What is also clear is that there is another officer, whose name has yet to be revealed [Edit: it’s now reported that the second cop is “Clarence Habersham”], who stands over the body as Slager plants the Taser, complicit in the cover-up of the murder. The second cop’s skin color may be black, but his true color is blue.
Also notable is the Times’ repetition of the smearing of the victim, via the crack investigative work of the Charleston Post and Courier in repeating the police press release:
Mr. Scott had been arrested about 10 times, mostly for failing to pay child support or show up for court hearings, according to The Post and Courier newspaper of Charleston. He was arrested in 1987 on an assault and battery charge and convicted in 1991 of possession of a bludgeon, the newspaper reported. Mr. Scott’s brother, Anthony, said he believed Mr. Scott had fled from the police on Saturday because he owed child support.
Certainly, it’s material to the public’s understanding of the murder of Walter Scott that he had priors, as any person arrested for a 1987 battery is hardly worthy of serious concern when murdered by a cop now. Bizarrely, the Times also reports of Scott’s brother’s last memory of him at a family oyster roast:
At the roast, Mr. Scott got to do two of the things he enjoyed most: tell jokes and dance. When one of Mr. Scott’s favorite songs was played, he got excited. “He jumped up and said, ‘That’s my song,’ and he danced like never before,” his brother said.
Such a nice story, because everyone knows how much black men love to dance. Until they’re murdered by a cop, of course. To its credit, South Carolina will prosecute Michael Slager for the murder of Walter Scott.
Update: Judge Richard Kopf at Hercules and the Umpire asks whether there is a plausible defense for Slager:
Does Officer Slager have an arguable defense that he shot Mr. Scott out of concern for the public safety? Focus on the “fact” that Scott resisted arrest, had been shot once with a Taser, the Taser shot failed to subdue the subject, the subject tried to reach for the officer’s Taser, and began to run away. Doesn’t the following rule apply: “Where the officer has probable cause to believe that the suspect poses a threat of serious physical harm . . . to others, it is not constitutionally unreasonable to prevent escape by using deadly force.” Tennessee v. Garner, 471 U.S. 1 (1985).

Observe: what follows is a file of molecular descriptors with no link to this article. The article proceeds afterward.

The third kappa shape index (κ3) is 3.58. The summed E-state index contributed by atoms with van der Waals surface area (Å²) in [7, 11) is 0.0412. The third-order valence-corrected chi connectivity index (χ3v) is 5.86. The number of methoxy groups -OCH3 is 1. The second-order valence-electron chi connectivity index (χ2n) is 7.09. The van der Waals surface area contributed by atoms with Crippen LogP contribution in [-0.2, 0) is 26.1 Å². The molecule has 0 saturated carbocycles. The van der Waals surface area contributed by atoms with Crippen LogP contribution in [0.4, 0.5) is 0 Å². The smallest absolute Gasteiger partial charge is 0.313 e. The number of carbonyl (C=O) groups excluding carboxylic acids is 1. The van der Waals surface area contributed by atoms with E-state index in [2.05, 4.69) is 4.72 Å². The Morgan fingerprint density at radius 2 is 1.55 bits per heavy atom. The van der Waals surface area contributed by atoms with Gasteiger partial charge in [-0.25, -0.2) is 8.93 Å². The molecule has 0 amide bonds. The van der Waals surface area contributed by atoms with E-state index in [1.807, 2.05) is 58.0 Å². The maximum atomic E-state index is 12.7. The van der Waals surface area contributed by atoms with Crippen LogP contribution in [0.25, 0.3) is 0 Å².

I would especially like to know whether this standard is subjective or objective. It would be great to see an actual criminal jury instruction where the shooting of a fleeing subject ostensibly to protect the public was used as a defense.
Notably, this was the issue I raised in my post on Justus Howell, which presents a far closer case than here. As to the standard to be applied, the Supremes neglected to include one in Garner, making it impossible to “answer” the question. That said, I would suggest it’s both subjective and objective, that the officer must, in fact, believe that a fleeing individual poses an imminent risk of death or serious injury to others, and that the belief must be one which is objectively reasonable. If it’s sufficient to justify a cop killing someone, let’s not make it too easy.
But is the defense plausible here? Two words: Space aliens.